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Judge denies request for new trial from woman convicted of killing her autistic daughter

Posted Nov 07 2011 6:24pm

Karen McCarron will likey not be getting a new trial on appeal. This from an associated press story:

Pekin, Ill. — A judge in central Illinois has denied a request for a new trial from a woman convicted in the suffocation death of her autistic 3-year-old daughter.

Tazewell County Judge Stuart Borden wasn’t swayed by lawyers for Karen McCarron, who argued that her trial attorney wasn’t effective. They contend the attorney should have let McCarron explain that she killed the girl because she suffered from a “religious delusion” that the child would rise from the dead without autism.

The Pekin Daily Times (http://bit.ly/vI1eUP) reports Borden ruled last week that there’s no evidence the attorney was ineffective. He also dismissed claims that the trial attorney was impaired by alcohol, calling that “completely spurious.”

McCarron is serving a 36-year prison term. She suffocated Katie McCarron with a plastic bag in May 2006.

and this story from PekinTimes.com 9with apologies for copying it in total):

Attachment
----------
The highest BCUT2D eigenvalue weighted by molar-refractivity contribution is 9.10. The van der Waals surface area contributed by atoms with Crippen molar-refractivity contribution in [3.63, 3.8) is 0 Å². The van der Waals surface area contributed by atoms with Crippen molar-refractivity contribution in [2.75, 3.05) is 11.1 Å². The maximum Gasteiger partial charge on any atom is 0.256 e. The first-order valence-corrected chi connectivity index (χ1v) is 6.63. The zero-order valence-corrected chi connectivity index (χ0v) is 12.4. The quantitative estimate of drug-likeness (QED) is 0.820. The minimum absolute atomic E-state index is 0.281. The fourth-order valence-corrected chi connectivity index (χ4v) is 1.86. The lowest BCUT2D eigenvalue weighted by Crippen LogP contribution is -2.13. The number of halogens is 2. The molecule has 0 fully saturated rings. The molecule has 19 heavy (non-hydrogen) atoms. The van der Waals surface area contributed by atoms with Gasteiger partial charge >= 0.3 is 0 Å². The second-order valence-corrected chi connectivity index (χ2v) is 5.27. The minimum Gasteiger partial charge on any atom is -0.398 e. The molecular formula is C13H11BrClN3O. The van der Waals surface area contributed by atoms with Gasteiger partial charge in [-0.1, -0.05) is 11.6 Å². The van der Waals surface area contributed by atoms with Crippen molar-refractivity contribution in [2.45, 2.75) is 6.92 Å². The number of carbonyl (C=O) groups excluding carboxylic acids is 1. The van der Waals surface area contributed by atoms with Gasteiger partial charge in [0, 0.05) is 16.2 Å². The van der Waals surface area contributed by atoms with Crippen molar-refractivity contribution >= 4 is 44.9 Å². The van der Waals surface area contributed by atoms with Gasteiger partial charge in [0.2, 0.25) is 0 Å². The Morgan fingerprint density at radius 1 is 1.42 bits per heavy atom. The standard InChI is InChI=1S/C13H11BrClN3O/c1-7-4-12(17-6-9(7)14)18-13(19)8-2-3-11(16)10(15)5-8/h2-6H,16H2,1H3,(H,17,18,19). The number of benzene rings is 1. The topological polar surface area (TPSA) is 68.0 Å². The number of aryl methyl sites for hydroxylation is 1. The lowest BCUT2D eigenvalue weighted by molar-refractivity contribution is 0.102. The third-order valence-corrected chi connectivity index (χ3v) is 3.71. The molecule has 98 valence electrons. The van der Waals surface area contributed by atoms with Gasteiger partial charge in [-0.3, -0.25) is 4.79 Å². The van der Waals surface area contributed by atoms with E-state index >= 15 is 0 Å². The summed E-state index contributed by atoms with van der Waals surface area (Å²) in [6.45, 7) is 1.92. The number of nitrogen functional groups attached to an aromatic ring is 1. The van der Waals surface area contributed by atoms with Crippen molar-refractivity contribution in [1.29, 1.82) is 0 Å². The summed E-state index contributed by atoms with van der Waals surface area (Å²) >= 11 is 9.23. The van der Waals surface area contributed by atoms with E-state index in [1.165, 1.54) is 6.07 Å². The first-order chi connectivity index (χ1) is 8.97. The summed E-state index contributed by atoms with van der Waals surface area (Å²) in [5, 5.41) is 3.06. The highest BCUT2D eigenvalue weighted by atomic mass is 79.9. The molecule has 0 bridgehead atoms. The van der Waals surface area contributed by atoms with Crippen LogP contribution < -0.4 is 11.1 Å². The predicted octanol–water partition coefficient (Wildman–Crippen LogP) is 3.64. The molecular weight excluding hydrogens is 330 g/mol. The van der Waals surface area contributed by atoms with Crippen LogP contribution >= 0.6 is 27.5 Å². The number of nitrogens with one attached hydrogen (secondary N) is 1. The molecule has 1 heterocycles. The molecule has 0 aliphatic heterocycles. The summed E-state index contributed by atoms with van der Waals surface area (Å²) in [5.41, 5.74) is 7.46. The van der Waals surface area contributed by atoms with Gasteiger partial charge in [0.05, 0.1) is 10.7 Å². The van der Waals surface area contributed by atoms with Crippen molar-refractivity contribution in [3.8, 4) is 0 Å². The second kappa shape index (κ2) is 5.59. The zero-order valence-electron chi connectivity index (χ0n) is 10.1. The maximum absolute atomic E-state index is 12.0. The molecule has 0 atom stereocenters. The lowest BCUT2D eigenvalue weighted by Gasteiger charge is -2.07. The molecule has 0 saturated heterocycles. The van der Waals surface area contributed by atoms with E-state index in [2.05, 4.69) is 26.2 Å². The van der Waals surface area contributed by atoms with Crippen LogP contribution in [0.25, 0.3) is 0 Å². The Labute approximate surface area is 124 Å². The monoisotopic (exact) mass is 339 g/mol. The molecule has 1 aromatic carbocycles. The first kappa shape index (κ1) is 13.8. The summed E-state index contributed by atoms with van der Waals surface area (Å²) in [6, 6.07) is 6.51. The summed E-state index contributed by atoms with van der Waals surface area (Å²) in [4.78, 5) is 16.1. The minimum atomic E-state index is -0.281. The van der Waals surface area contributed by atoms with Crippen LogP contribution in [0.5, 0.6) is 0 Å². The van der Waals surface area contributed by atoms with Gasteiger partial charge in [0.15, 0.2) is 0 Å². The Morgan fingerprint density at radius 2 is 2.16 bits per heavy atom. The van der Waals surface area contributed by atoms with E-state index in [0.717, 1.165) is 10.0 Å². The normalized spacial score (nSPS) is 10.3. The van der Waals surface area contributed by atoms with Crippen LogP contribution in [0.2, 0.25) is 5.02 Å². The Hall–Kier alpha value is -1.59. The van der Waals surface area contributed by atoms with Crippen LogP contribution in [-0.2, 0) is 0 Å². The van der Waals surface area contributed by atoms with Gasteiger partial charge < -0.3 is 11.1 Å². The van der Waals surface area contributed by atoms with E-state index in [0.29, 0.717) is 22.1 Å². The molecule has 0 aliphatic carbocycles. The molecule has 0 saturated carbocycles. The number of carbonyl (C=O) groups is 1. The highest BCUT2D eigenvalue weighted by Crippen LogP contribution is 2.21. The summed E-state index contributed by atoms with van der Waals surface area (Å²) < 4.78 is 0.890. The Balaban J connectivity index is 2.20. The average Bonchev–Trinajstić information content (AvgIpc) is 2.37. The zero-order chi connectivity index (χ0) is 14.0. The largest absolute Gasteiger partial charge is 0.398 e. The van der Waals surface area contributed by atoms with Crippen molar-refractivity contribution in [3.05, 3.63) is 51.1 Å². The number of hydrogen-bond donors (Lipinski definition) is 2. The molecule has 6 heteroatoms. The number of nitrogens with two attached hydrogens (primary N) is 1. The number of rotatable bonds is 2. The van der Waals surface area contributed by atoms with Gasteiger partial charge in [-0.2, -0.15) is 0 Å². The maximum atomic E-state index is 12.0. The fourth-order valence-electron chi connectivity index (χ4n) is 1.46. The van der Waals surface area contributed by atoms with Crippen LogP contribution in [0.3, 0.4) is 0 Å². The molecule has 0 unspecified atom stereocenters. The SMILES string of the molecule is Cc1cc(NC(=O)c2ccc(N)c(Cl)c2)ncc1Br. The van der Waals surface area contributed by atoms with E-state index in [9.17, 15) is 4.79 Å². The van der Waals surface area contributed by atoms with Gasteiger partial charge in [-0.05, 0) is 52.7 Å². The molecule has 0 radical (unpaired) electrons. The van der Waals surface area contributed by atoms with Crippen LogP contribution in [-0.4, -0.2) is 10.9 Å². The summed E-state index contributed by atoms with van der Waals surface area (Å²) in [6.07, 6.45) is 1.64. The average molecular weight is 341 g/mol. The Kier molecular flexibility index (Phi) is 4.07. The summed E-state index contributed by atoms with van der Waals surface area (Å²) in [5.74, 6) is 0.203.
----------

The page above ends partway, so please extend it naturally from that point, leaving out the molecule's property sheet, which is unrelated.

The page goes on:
With precision aim, a Tazewell County judge this week shot down every argument Karen McCarron raised in her latest effort to win a new trial for her killing of her young autistic daughter.

Unless an appellate court disagrees with him, McCarron, 42, formerly of Morton, will continue serving her 36-year prison term for suffocating 3-year-old Katie McCarron with a plastic bag in May 2006.

McCarron, through attorney Karla Fischer of Champaign, hoped to convince Circuit Judge Stuart Borden that her constitutional rights were breached by the ineptitude of her trial attorney because he never enabled her to explain that she killed Katie with the supposed “religious delusion” that the girl would rise from the dead without autism.

There is no evidence of that, Borden said in his ruling Wednesday that granted prosecutors’ motion to dismiss McCarron’s request for post-conviction relief.

The work of Chicago-area attorney Marc Wolfe in her defense “did not fall below an objective standard of reasonableness,” Borden said. Even if it did, “it certainly did not result in actual prejudice” against McCarron.

McCarron, a forensic pathologist, said after killing her daughter that she hated autism, blamed herself for causing it in Katie and believed Katie would not suffer from it in heaven.

An insanity defense raised in trial made no mention of religious delusions that Jesus would reawaken Katie without autism. Her jury found her guilty of first-degree murder in January 2008.

Borden also dismissed Fischer’s claim that Wolfe was impaired by alcohol during the case as “completely spurious and unsupported by the record.”

(note: this was edited shortly after first being published)

  1. Julian Frost:
    Good.
  2. MikeMa:
    I agree. Have fun in prison.
  3. Kassiane:
    Oh good. Those who love & miss Katie have been through enough without yet another retrial and appeal.

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